But then comes the time to promote the tradition or apply for grant monies. The venues at which the tradition is promoted (organized celebrations of American vernacular cultures) and the agencies which provide those monies are often managed by folklorists-dedicated professionals who understand themselves to be supporting folk, or vernacular, traditions. At least some of the funds the Sacred Harpers have received, and happily so as far as I can tell, come from state arts and folklife commissions. While the traditional SH singers seem very grateful for the support and official recognition, they also seem to bite their tongues when references are made to their music being "folk music." While they don't want to lose a cultural heritage that is dear to them, they also don't turn their backs on opportunities to gain more education, greater cultural knowledge, and higher social status and income, just like Unseld and Fountain and most of the rest of us.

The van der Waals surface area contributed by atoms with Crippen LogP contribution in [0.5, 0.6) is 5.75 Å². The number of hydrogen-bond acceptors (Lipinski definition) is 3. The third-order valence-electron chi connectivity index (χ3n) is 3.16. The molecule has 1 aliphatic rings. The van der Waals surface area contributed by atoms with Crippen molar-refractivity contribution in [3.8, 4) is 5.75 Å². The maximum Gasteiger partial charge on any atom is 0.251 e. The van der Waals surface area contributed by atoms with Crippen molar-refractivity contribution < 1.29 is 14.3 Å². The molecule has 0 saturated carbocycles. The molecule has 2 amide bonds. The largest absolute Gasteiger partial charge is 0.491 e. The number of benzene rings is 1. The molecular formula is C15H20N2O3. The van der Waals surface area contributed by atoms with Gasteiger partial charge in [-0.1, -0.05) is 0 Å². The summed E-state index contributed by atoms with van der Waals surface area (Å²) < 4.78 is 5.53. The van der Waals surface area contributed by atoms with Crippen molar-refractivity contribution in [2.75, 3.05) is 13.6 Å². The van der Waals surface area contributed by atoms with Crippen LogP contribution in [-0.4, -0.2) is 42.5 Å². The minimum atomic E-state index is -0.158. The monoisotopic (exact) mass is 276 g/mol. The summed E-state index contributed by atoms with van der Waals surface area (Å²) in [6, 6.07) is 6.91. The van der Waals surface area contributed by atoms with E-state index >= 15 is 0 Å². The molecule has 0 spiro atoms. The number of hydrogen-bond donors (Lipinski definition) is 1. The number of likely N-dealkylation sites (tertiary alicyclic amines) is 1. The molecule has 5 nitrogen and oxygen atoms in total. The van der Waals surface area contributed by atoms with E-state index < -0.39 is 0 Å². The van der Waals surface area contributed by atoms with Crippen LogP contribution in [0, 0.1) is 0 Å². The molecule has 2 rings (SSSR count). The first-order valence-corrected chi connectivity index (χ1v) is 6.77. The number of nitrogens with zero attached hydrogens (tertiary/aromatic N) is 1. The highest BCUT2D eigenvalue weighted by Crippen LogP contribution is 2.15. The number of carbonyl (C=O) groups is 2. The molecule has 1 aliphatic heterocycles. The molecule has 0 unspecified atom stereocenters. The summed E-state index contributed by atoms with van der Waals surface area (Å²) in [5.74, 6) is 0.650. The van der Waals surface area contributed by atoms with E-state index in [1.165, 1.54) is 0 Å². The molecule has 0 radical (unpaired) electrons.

The problem, of course, is the cultural biases we all have. Perhaps the best we can do is recognize the limited purviews and cultures of our disciplines and try to move beyond them. As long as we think only within the confines of the fields of Folklore, Musicology, Ethnomusicology, Sociology, etc., we'll be a long time developing a truly broad understanding of the history of American musical culture. Only by seeing outside our normal purviews can we celebrate concurrently the traditional SH singers, the southern gospel convention singers (with their pianos), southerners like B. C. Unseld and Grigg Fountain who left the South to study classical music and then contributed to it again, and the non-southerners (in this case) who have done so much to rescue, enjoy and promote an important American musical culture to which they were not born. Only then can we help others see, in a respectful way, how their bit of culture relates to all the others.